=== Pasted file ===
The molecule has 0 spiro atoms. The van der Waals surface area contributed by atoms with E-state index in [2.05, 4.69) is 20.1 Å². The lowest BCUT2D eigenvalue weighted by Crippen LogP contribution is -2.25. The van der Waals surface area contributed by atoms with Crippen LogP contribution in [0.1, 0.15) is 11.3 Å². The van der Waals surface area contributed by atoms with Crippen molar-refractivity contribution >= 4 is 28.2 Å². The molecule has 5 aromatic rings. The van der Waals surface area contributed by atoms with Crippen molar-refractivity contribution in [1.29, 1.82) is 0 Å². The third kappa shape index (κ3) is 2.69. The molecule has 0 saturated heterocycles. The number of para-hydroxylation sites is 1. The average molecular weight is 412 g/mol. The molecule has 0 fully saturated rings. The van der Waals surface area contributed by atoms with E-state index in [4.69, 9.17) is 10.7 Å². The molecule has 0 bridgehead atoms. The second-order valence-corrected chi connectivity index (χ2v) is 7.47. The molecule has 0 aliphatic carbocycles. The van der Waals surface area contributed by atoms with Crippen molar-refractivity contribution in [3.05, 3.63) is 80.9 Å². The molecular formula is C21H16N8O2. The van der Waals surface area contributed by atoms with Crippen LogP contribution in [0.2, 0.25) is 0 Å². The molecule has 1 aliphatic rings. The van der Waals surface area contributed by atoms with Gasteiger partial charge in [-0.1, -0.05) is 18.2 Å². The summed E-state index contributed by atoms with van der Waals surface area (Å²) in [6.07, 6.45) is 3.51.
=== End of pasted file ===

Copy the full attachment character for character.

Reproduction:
The molecule has 0 spiro atoms. The van der Waals surface area contributed by atoms with E-state index in [2.05, 4.69) is 20.1 Å². The lowest BCUT2D eigenvalue weighted by Crippen LogP contribution is -2.25. The van der Waals surface area contributed by atoms with Crippen LogP contribution in [0.1, 0.15) is 11.3 Å². The van der Waals surface area contributed by atoms with Crippen molar-refractivity contribution >= 4 is 28.2 Å². The molecule has 5 aromatic rings. The van der Waals surface area contributed by atoms with Crippen molar-refractivity contribution in [1.29, 1.82) is 0 Å². The third kappa shape index (κ3) is 2.69. The molecule has 0 saturated heterocycles. The number of para-hydroxylation sites is 1. The average molecular weight is 412 g/mol. The molecule has 0 fully saturated rings. The van der Waals surface area contributed by atoms with E-state index in [4.69, 9.17) is 10.7 Å². The molecule has 0 bridgehead atoms. The second-order valence-corrected chi connectivity index (χ2v) is 7.47. The molecule has 0 aliphatic carbocycles. The van der Waals surface area contributed by atoms with Crippen molar-refractivity contribution in [3.05, 3.63) is 80.9 Å². The molecular formula is C21H16N8O2. The van der Waals surface area contributed by atoms with Crippen LogP contribution in [0.2, 0.25) is 0 Å². The molecule has 1 aliphatic rings. The van der Waals surface area contributed by atoms with Gasteiger partial charge in [-0.1, -0.05) is 18.2 Å². The summed E-state index contributed by atoms with van der Waals surface area (Å²) in [6.07, 6.45) is 3.51.